FA Cup 6th Round, March 16 2019
Ole Gunnar Solskjaer suffered a second consecutive defeat for the first time in his Manchester United reign, as Nuno Espirito Santo and his Wolves team emerged deserved victors from an entertaining FA Cup quarter final at Molineux. After a goalless but evenly matched first half, the hosts stepped up their performance in the second period – and took a merited lead when Raul Jimenez spun in the United area and drove a hard and low shot past Sergio Romero in the visiting goal with 20 minutes left. The dangerous Diogo Jota doubled the hosts’ lead with another rasping shot five minutes later, and although Marcus Rashford pulled one back for United in added time, it proved too little too late. Wolves head into a semi final against Watford – their first in the FA Cup in 21 years – while United are left to focus on the battle for the top four and a Champions League quarter final against Barcelona.
16 / 7
SHOTS / ON TARGET
13 / 3
Passes / Accurate
12 / 3 / 0
Fouls / Yellow / Red
5 / 5 / 0
Wolverhampton Wanderers set up in a 3-5-2 formation in possession, with wing-backs Jonny and Matt Doherty often pushed extremely high. Raul Jimenez operated as the hosts’ highest central attacker, with Diogo Jota frequently moving towards the ball and combining within the left inside channel.
One of the three central midfielders – usually Joao Moutinho or Ruben Neves – dropped deeper to support the back three during the Wolves build. With Manchester United converting into a front three when out of possession, this ensured the hosts had security after a loss of possession as well as an overload to build patiently into midfield. With only two central midfielders ahead of the ball, Jota’s dropping movements became a crucial feature in the Wolves attack. The Portuguese attacker’s ability to turn and connect with the front line became a major attacking threat, particularly as his runs often went untracked.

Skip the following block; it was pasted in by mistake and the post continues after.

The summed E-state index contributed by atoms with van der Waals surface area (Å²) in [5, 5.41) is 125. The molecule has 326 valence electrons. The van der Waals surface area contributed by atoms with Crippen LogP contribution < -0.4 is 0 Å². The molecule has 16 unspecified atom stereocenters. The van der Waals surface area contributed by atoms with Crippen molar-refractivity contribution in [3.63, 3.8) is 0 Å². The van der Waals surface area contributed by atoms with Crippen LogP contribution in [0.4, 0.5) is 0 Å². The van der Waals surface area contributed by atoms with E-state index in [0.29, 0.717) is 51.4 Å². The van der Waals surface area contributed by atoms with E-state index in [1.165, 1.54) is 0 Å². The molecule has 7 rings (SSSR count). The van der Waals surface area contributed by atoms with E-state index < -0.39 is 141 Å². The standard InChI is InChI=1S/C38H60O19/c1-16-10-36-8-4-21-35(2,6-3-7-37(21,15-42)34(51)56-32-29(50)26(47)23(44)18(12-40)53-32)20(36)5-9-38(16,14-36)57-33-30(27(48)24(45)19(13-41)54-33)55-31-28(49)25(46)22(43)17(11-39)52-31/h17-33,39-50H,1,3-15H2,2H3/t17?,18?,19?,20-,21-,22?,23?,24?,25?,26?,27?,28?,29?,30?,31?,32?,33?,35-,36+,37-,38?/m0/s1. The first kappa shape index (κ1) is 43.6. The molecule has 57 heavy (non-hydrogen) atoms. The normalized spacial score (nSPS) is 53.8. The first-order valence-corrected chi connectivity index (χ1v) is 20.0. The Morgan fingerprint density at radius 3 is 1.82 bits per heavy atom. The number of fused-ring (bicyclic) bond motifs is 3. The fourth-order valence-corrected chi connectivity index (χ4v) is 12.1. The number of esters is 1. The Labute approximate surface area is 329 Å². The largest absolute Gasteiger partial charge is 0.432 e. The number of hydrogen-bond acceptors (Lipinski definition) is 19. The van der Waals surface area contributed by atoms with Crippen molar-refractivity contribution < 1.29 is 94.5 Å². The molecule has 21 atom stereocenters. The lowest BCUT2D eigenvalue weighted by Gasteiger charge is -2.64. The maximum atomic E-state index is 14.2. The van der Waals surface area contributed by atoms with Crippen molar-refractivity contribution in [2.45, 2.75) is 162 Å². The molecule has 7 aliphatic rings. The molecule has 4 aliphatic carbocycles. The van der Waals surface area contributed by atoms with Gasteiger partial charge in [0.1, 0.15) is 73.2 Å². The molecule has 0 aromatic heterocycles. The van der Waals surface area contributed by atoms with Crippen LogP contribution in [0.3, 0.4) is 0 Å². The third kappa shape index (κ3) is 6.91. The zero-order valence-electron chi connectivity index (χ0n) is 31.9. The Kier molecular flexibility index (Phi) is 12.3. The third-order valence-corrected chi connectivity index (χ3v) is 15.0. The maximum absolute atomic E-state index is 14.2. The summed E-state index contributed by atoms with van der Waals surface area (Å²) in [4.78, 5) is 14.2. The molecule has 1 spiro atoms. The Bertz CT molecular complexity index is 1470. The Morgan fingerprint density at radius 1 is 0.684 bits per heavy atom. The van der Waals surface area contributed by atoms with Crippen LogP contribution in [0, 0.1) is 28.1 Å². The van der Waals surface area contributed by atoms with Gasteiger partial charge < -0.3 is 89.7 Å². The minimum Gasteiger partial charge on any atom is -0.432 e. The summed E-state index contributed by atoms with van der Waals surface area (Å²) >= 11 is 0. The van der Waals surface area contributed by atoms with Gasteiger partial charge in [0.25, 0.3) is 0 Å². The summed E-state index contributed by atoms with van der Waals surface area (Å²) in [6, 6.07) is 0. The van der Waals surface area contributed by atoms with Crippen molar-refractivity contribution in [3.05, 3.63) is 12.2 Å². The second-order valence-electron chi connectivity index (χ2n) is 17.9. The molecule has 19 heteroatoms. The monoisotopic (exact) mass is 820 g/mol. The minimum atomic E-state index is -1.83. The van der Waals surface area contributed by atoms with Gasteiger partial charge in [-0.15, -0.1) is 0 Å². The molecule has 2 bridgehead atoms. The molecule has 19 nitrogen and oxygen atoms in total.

United soon narrowed to congest any central play, which opened up spaces in the wider areas for the wing-backs to provide early crosses. In truth, the visitors’ back line dealt with these well and were only really exposed once, by a Wolves counter-attack from a United corner. Leander Dendoncker found Jota’s run in behind with an excellent pass, but goalkeeper Sergio Romero stood firm in the resulting one-on-one.
The hosts signalled their attacking intent early in the second half, when Jimenez’s header from a corner was tipped on to the crossbar by Romero. They continued to look wide against United’s consistently narrow block, and it was from a mazy Moutinho dribble from the left that Jimenez eventually spun and shot through a crowd of bodies to earn Wolves the lead. A second followed on the counter within minutes, as Luke Shaw failed to deal with Neves’ ball forward and Jota pounced to strike low and hard past Romero. With the visitors now having to chase the game, any long clearance or ball forward represented a threat for Wolves as they looked to see out the game.
Without the ball, Nuno Espirito Santo’s men utilised a 5-3-2 mid-block, with both wing-backs dropping into the back line. The midfield trio of Neves, Moutinho and Dendoncker blocked off any access into the visitors’ front line, with the two wider midfielders often stepping forward to press United’s deeper double pivot of Nemanja Matic and Ander Herrera. This created some issues within the inside lanes, however, as both wing-backs aggressively marked United’s wider attackers. Should a member of the United back line step forward with the ball, they could now connect with Jesse Lingard and Marcus Rashford between the lines.
Jimenez remained the key focal point during Wolves’ transitional play, while Jota’s recovery runs assisted the central midfield. Pressing from behind the ball – especially when Lingard moved towards the ball – helped nullify any central overload, as United temporarily created a four-on-three advantage. Jimenez was often disconnected with his deeper teammates after a regain, however, mostly as a result of Matic’s exemplary screening.